We had several compounding problems. It was Thanksgiving Day and every shop would be closed for the holiday. The Suburu has special restrictions for the all-wheel drive to function properly, requiring all four tires to be within about 3/32th of an inch in circumference. Though the tires were only weeks old, they are hard to find and required out-of-state shipment when they were most recently replaced. Kingman was about 30mi, or $150 away, but we would be stuck in the opposite direction from where we wanted to be. Henderson was about twice that distance, but we loathed the idea of paying $300 for a tow. After much frustrating conversation with AAA and then the tow truck driver, we decided we didn't really need AAA afterall and went with our back up plan that we had been trying to avoid - calling my wife.
My family was in Las Vegas with some of my in-laws to celebrate the holiday in a rather non-traditional fashion. They were staying in Henderson where we had met them the day before and stayed the night as well. Now I love her dearly, but the idea of calling my wife for rescue had some very real disadvantages, primarily that she could hold that one over on me for years to come for purposes of jest or perhaps more diabolical. The lost "points" could be immense. But it was time now to man up and make the call.
We were lucky that it was not yet 10a and there was still time before the holiday meal was to be prepared. She was a very good sport about it, and armed with her GPS and our excellent directions, she was able to bring the van from Henderson to Dolan Springs without mishap. In the meantime we had given up on the constant re-inflation exercise and simply drove at a slow speed the remaining five miles out to the pavement. The tires would be unrepairable anyway, so we had only to keep from damaging the rims. Once at the pavement, we stripped off the front tire, left the car jacked up off to the side, and rolled the two flats over to the pavement to await our rescuer.
Due to holiday traffic around the Hoover Dam, it took several hours to make the drive out to Dolan Springs and then several more to get back to Nevada. She was in better spirits than I would have expected and we thanked her profusely for the rescue. Back in town we made, and then consumed the Thanksgiving feast that was planned. Pretty good for a small kitchenette with limited equipment. Even as we were digesting the meal, Bill and I were wondering if we couldn't salvage something from the day in the way of a climb.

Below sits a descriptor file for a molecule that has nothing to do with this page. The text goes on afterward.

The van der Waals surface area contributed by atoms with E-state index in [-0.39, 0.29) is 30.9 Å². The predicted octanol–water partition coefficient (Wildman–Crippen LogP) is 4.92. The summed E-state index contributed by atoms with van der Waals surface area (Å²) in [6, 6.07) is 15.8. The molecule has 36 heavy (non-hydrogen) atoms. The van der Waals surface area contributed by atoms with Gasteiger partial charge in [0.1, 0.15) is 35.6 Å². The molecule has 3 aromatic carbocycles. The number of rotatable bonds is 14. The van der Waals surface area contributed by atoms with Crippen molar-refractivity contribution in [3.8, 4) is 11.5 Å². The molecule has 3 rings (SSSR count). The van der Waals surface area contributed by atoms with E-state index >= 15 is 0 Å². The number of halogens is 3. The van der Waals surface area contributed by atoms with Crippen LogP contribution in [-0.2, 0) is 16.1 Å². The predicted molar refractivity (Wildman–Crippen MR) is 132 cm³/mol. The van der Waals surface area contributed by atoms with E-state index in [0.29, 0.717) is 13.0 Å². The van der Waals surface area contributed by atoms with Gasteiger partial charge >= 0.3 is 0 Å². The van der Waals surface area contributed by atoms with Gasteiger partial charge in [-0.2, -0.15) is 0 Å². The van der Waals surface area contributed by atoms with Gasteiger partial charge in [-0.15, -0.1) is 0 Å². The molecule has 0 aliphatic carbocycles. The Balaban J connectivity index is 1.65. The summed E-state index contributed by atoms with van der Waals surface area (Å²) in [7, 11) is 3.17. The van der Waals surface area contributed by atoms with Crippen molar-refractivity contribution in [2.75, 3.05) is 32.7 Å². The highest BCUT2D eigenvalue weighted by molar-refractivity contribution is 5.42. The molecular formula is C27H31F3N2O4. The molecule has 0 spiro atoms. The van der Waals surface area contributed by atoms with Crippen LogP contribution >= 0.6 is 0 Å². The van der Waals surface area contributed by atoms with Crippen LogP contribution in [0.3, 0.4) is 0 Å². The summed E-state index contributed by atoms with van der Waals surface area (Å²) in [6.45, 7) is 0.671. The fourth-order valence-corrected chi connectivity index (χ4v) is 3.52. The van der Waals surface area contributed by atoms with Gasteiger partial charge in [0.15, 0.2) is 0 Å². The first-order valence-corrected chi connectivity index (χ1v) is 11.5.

A night hike to Frenchman Mtn had been on the agenda since Bill had proposed it some days earlier, but we didn't expect to do it Thanksgiving. What the heck, it would do in a pinch. Tom was due to arrive around 9p after a long drive in from Los Angeles with plans to join us for the next several days. We called to tell him the bad news (we would have to deal with flat tires the next day) and the good news that we were thinking of climbing Frenchman as soon as he arrived. Tom didn't think this was particularly good news, but he didn't reject it out of hand, either.
I was out at the pool watching the kids swim when Tom arrived. We went out to help him bring his stuff in and go to work almost immediately on taking him to Frenchman with us. I like that about Tom - it's relatively easy to convince him to do stupid things like this. The rest of the family thought we were nuts, but they weren't really all that surprised - they were somewhat used to this sort of thing. We grabbed a few warm clothes to go along with our headlamps, tossed them in our backpacks, and headed out in the van.
There is really not much to a climb of Frenchman Mtn. Though it happens to just barely qualify as a P2K peak, it's main draw is its proximity to Las Vegas on the eastern edge. The route to the antennae-topped summit is along a dusty dirt road with almost no vegetation for a few short, but steep miles. With a commanding view of the city, the night lights are strikingly visible from the summit and it was this that we went to see.
Starting from north of the peak, parked alongside SR147 (E. Lake Mead Blvd), we headed out about 9:45p. The hike was easily accomplished without using the headlamps, aided by the waxing gibbous moon. There were no city lights visible until near the summit due to the hidden nature of the road as it makes its way up. It took but an hour to reach the top, followed by a short hike around a protective fence to the highpoint of the mountain. The lights were even better than we had expected, much like the approach view on landing at a large city (or typical views of LA from the summits on the San Gabriels). The lights from the Strip were easily discernable and we spent some time taking it all in and composing a few photos. Bill used the roof of the nearby shed to set up his close-up shots that showed the strip in surprising detail, better than we could be seen with the naked eye. We all agreed it is well worth the effort and the late hour.
With some jogging on the way back (not the safest by moonlight, sans headlamp) we managed to get back to the van around 11:45p and back to Henderson not long after midnight. Bill and I were happy to get at least one peak in on an otherwise lost day, while Tom seemed most happy just to get some sleep that night.
For more information see these SummitPost pages: Frenchman Mountain
This page last updated: Mon Jun 6 23:25:18 2011